Wooldridge & Simpson was originally founded in 1906 by John Wooldridge & George Simpson.

The original foundations of the business, in undertaking high quality construction projects, in and around Oxford, remain at the heart of the business today.

At the end of 2013, following the retirement of David Simpson, the company changed ownership.

These are exciting times for Wooldridge & Simpson as we enter a new chapter in the company’s history.

As we continue to grow we welcome new talented, ambitious staff.

The Rhodes Building at Oriel College, Oxford in 1909.

“The site of the new building was occupied by a picturesque assortment of re-fronted tenements and (at the rear) by parts of the Gothic Principal’s house of c.1833, projecting well into the current area of St Mary’s Quad (Fig. 1).8 The building contract was let to John Wooldridge and George William Simpson of Frenchay Road, Oxford, in July 1909.”

Published in Oxoniensia 2011, (c) Oxfordshire Architectural and Historical Society

William Baker House, Waterstones Book Store, Oxford in 1914

“The erection of important business premises has been commenced at the corner of Broad Street and Cornmarket Street which upon completion will provide extensive show rooms, etc., for Messrs. William Baker & Co., of Broad Street. Accommodation has also been arranged for Messrs Martyr’s hairdressing establishment. The buildings will take a curved line uniting the street improvement scheme, and will be in Ancaster stone with Stonesfield slating to the fronts. The elevation will be divided into six bays with coupled columns to the height of the first and second floors, above polished Ancaster stone piers on the ground floor; and enriched cornice occurs over the third-floor windows, above which the roof will spring.”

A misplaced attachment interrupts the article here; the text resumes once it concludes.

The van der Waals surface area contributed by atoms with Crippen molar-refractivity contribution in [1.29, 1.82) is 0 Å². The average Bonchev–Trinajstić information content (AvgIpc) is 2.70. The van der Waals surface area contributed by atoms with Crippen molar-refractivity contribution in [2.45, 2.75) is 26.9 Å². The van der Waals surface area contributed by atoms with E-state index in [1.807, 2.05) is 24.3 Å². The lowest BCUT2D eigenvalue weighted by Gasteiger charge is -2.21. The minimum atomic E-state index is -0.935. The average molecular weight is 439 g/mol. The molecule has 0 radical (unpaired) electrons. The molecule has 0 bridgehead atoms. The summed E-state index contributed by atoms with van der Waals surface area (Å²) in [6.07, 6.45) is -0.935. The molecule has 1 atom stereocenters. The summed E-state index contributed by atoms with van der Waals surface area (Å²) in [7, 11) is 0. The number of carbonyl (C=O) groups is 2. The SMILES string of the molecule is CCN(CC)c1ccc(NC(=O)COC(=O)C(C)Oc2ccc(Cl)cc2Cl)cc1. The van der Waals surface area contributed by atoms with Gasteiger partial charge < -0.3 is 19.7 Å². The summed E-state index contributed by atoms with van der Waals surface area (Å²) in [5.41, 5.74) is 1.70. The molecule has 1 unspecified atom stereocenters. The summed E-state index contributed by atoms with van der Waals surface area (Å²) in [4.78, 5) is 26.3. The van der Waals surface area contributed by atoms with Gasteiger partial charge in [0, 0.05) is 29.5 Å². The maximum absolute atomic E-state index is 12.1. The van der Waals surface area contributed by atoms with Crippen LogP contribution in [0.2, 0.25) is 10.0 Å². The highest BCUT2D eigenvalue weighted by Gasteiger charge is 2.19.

It was designed by Messrs N. W. and G. A. Harrison, architects of Oxford, and built by Messrs Wooldridge & Simpson.

Published The Oxford Chronicle of 9 October 1914.


The Sir William Dunn School of Pathology Building, Oxford in 1927

“Trustee Charles D Seligman, handed the new building over from developers Wooldridge and Simpson to the University of Oxford, at an opening ceremony attended by the Vice Chancellor on Friday 11 March 1927. 

Construction was funded by a donation of £100,000 made in 1922 by the Trustees set up in the will of Sir William Dunn who died in 1912. In today’s money this equates to £10.5m, a figure that demonstrates how building costs today have risen well above inflation.

The first Department of Pathology was opened in 1901 and ran until 1927 when it was handed over to Pharmacology on completion of the new purpose-built Sir William Dunn School of Pathology in South Parks Road.”   

Published by https://www.path.ox.ac.uk/news/happy-90th-dunn-school